Sunday, December 30, 2007

The Church for Everyone

Fr. Tony Clavier is the interim priest of a parish in West Virgina.

I commend one of his recent posts, Grumpy Thoughts Before the New Year, for his interesting take on how both "sides" in the current "crisis" are failing to represent an authentic Anglicanism.

Where I am, there used to be eleven Anglican parishes in town - five of them "north of the tracks." Today, there are seven, and only the parish where I serve as interim priest remains "north of the tracks." In the rural parts of our diocese, congregations close and rural parishes become geographically larger.

These trends aren't new. When my bishop introduced me to Dr. Runcie during his visit to Canada in the early '80s, it was noted that my parish was geographically larger than either province of the Church of England.

How do we be the Church for everyone?


Anonymous said...

Thank you Malcolm. I wish your parish God speed in reaching over those frozen tracks.

Happy New Year

Fr. Tony

Anonymous said...

I think that particularly for the western Canadian church, the urban/rural ministry question comes to mind. In my diocese of Edmonton, we have a wealthy and vibrant urban center, and then we have struggling rural parishes. We have poured a lot of energy and resources into renewing inner-city ministries, but I don't see a whole lot happening for the spiritual needs of those beyond the urban borders.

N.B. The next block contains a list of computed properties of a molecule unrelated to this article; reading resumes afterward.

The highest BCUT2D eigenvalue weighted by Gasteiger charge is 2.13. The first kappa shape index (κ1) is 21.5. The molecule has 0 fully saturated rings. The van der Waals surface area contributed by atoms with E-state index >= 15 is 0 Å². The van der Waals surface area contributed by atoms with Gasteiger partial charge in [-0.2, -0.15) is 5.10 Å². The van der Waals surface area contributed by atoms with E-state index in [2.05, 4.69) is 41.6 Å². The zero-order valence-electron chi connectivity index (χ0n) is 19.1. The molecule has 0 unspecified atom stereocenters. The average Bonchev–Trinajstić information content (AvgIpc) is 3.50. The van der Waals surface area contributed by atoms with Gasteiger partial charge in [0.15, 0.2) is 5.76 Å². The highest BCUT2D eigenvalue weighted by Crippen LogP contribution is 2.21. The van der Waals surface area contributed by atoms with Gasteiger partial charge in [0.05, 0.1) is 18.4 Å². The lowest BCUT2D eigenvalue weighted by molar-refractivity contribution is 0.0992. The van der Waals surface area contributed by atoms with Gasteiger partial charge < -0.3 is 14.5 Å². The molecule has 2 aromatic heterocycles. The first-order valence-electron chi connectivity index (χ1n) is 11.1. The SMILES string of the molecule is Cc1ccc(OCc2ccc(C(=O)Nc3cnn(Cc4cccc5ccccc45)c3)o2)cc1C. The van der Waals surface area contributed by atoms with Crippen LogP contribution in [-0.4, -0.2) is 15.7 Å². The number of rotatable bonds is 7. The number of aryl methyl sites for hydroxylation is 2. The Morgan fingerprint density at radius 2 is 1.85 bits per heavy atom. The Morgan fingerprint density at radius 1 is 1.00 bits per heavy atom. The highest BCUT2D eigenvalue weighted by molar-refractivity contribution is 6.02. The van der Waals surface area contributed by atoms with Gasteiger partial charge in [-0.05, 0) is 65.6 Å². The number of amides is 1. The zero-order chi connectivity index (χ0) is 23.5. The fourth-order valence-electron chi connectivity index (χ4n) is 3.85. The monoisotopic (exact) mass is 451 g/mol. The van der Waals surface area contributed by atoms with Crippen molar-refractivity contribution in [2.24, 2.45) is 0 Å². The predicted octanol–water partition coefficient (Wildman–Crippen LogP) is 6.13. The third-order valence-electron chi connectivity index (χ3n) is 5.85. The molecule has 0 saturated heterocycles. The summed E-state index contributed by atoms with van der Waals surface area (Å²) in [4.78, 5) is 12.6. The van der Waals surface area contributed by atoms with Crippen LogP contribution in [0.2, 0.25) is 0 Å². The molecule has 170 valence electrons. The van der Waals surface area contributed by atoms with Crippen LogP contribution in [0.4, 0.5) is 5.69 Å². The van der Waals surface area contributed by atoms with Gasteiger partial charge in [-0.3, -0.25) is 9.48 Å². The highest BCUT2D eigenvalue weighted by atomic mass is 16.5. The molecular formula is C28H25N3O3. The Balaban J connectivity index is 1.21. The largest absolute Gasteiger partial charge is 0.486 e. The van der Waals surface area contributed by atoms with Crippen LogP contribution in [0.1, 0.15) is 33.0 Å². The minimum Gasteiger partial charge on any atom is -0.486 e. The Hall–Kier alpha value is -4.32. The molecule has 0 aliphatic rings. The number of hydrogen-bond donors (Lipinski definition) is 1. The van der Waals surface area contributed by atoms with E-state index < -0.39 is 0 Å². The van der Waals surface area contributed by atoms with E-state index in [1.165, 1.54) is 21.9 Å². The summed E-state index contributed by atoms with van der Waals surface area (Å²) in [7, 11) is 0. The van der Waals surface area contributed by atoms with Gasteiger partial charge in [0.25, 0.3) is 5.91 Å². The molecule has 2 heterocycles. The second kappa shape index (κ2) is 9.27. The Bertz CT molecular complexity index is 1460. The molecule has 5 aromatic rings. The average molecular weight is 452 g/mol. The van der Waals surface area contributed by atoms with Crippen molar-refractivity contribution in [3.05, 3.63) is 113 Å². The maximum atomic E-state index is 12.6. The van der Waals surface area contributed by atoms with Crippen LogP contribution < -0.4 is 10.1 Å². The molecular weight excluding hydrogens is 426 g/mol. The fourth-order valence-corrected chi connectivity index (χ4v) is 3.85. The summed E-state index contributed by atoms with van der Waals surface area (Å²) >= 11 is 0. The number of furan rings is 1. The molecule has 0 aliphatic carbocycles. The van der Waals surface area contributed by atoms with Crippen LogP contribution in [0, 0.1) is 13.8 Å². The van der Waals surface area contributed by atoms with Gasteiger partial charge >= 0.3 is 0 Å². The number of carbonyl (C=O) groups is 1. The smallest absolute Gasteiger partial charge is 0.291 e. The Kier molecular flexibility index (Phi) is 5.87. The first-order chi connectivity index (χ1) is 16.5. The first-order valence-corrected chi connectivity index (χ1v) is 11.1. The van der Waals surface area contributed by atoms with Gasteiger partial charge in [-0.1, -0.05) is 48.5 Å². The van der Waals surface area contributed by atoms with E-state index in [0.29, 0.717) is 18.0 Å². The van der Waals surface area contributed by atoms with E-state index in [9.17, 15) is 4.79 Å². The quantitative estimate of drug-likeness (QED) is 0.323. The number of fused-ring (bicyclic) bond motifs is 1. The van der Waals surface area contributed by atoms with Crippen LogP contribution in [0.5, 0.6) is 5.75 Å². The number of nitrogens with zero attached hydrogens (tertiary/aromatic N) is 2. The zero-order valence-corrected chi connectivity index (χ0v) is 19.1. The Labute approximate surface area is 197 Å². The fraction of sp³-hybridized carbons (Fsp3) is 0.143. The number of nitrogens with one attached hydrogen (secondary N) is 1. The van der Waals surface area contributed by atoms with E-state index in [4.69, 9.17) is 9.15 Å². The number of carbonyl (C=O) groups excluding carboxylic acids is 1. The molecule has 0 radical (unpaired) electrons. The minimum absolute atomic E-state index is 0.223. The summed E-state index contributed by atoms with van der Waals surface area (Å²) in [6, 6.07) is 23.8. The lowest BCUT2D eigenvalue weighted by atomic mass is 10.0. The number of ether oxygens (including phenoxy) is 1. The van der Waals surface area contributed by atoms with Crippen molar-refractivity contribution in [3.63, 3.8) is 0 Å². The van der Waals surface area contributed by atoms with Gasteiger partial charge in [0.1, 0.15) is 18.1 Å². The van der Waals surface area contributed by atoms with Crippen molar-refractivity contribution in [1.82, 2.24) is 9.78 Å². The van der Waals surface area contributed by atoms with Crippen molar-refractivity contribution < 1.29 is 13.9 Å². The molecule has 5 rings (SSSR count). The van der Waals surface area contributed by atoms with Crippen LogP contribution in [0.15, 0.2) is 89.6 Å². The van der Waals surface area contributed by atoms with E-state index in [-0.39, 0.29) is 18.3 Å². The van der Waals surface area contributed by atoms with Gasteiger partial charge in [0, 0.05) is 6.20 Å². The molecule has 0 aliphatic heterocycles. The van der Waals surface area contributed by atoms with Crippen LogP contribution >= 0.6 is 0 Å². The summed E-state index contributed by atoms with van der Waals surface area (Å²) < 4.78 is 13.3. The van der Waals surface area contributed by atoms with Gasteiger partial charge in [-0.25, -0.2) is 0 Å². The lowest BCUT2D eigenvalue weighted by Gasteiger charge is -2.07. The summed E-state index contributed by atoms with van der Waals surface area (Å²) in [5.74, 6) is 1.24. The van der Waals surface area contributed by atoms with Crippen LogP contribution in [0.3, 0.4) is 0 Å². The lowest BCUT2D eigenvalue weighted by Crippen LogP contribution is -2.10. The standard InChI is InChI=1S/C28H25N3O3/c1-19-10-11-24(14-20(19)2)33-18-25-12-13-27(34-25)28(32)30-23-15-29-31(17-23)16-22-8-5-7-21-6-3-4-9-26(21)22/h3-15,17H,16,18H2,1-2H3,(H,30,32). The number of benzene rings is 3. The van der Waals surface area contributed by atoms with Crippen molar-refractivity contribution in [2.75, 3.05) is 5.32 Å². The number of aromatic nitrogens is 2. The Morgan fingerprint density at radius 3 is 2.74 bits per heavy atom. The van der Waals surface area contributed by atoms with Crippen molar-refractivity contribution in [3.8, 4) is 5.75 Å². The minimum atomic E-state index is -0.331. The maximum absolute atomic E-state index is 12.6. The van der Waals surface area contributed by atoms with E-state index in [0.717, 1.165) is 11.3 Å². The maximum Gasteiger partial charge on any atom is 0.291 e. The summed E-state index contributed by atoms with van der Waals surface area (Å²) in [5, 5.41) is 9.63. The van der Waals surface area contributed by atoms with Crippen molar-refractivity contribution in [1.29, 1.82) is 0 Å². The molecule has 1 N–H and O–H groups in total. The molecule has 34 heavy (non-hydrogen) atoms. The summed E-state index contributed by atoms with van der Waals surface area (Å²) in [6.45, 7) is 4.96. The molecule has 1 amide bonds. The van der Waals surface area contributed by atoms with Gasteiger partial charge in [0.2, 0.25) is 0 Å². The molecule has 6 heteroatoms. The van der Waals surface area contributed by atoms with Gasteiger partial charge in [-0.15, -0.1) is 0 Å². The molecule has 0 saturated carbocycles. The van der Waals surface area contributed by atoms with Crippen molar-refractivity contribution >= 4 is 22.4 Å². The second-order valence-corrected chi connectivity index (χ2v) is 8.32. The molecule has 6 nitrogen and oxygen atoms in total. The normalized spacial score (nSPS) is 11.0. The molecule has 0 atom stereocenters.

One of the problems might be related to lack of lay leadership/ training/ empowering for areas where full time employment for clergy is simply not a reality. The C of E seems to have done a good job with its lay ministry over the past few years. I think it is something we need to be doing more of, lest we become a diocese of the city, and lose our "pastoral" connection.

Malcolm+ said...

In the particular circumstance in our diocese, I think it also has, indirectly, to do with how the residential schools issue played out.

Qu'Appelle would almost certainly been the next diocese to go bankrupt had the federal government not reached a settlement. Our previous bishop's entire episcopal ministry was mostly taken up on this one point and extensive diocesan endorsements were expended - including significant draw downs on assorted endowments.

But it wasn't even mostly about money. The diocese was simply tired by the end of it. Actually, not by the end of it, but well before the end of it.

As a non-stipendiary (actually, as one who was not active in ministry throughout the period, only taking it up again within the last 30 months), I might be less affected than some. But a lot of leaders - clerical and lay - were simply burned out.

I think the parochial sustainability issue would have arisen anyway, but perhaps we'd have been in a better position to respond were we not worn down by the threat of litigation and bankruptcy.

Anyway, there seems to be some life in my little north of the tracks parish now. If I can help them build and sustain on that, my interim ministry will have been a success.

Malcolm+ said...

Apparently I can't go back and edit my own comments.

In the previous comment, "endorsements" was supposed to be "resources."